The journals were founded in 1989 in response to the university president’s call to expand the journals published by UH Press. “Since being awarded the modest, three-year start-up funding, these journals now annually reach tens of thousands of researchers, scholars, students, and the general public,” said Joel Cosseboom, Interim Press Director & Publisher.

A special celebration was held at College Hill on March 13, commemorating the 30th anniversary of their founding. Learn more about The Contemporary Pacific, Journal of World History, and Mānoa below and at www.uhpress.hawaii.edu/journals.

The Contemporary Pacific: A Journal of Island Affairs, edited by Alexander Mawyer

ISSN: 1043-898X  / E-ISSN: 1527-9464  Published twice a year.

Founding Editorial Team: Robert Kiste, Terence Wesley-Smith, David Hanlon, Brij Lal and Linley Chapman. Awarded Best New Journal (1990) from the Association of American Publishers. The journal editorial office is supported by the Center for Pacific Island Studies.

The journal covers a wide range of disciplines with the aim of providing comprehensive coverage of contemporary developments in the entire Pacific Islands region, including Melanesia, Micronesia, and Polynesia. It features refereed, readable articles that examine social, economic, political, ecological, and cultural topics, along with political reviews, book and media reviews, resource reviews, and a dialogue section with interviews and short essays. Each issue highlights the work of a Pacific Islander artist.

The Journal of World History: Official Journal of the World History Association, with editor-in-chief Fabio López Lázaro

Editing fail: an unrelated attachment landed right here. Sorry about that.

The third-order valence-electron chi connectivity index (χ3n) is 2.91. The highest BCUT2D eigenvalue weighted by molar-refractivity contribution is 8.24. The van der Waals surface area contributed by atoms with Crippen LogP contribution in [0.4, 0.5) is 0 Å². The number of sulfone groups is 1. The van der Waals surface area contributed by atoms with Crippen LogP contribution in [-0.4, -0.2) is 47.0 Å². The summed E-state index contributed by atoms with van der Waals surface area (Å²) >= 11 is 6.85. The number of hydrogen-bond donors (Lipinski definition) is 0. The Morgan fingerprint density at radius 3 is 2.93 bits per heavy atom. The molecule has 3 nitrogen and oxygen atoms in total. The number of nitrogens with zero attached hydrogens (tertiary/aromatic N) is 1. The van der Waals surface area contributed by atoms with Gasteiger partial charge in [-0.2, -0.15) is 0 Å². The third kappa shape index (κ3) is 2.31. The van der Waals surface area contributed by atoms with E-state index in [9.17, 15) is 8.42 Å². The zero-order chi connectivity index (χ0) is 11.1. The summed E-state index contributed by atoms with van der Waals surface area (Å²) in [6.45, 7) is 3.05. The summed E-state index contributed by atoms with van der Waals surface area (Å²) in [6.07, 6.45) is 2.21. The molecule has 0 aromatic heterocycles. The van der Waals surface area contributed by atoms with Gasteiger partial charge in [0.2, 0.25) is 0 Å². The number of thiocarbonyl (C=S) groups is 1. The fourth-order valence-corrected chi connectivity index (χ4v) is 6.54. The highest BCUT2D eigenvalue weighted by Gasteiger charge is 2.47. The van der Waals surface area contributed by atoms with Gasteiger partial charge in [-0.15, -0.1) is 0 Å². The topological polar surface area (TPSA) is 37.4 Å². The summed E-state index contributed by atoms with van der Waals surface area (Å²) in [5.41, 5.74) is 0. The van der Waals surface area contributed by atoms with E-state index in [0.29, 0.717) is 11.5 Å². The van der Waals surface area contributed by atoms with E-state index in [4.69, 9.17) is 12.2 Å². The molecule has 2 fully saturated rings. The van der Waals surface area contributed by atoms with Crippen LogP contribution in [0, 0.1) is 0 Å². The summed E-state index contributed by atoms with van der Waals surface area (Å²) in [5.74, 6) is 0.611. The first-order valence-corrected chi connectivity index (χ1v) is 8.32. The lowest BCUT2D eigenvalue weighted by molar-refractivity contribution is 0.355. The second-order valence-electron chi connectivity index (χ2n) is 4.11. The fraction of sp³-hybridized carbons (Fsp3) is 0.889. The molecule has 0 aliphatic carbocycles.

ISSN: 1045-6007 / E-ISSN: 1527-8050  Published quarterly.

Founding Editor, Jerry Bentley with Imre Bard as Book Review Editor. Awarded Best New Journal (1990) from the Council of Editors of Learned Journals. The journal editorial office is supported by the Department of History.

JWH publishes research into historical questions requiring the investigation of evidence on a global, comparative, cross-cultural, or transnational scale. It is devoted to the study of phenomena that transcend the boundaries of single states, regions, or cultures, such as large-scale population movements, long-distance trade, cross-cultural technology transfers, and the transnational spread of ideas. Individual subscription is by membership in the World History Association.

Mānoa: A Pacific Journal of International Writing, edited by Frank Stewart

ISSN: 1045-7909 / E-ISSN: 1527-943X Published twice a year.

Founding Editors, Frank Stewart and Robert Shapard.  Works in MĀNOA have been cited for excellence by the editors of such anthologies as Best American Short Stories, Best American Poetry, Best American Essays, Prize Stories: The O. Henry Awards, and Pushcart Prize. The journal editorial office is supported by the Department of English.

Mānoa is a unique, award-winning literary journal that includes American and international fiction, poetry, artwork, and essays of current cultural or literary interest. An outstanding feature of each issue is original translations of contemporary work from Asian and Pacific nations, selected for each issue by a special guest editor. Beautifully produced, Mānoa presents traditional alongside contemporary writings from the entire Pacific Rim, one of the world’s most dynamic literary regions.

University of Hawai‘i Press

The University of Hawai‘i Press supports the mission of the university through the publication of books and journals of exceptional merit. It strives to advance knowledge through the dissemination of scholarship—new information, interpretations, methods of analysis—with a primary focus on Asian, Pacific, Hawaiian, Asian American, and global studies. It also serves the public interest by providing high-quality books and resource materials of educational value on topics related to Hawai‘i’s people, culture, and natural environment. Through its publications, the Press seeks to stimulate public debate and educate both within and outside the classroom.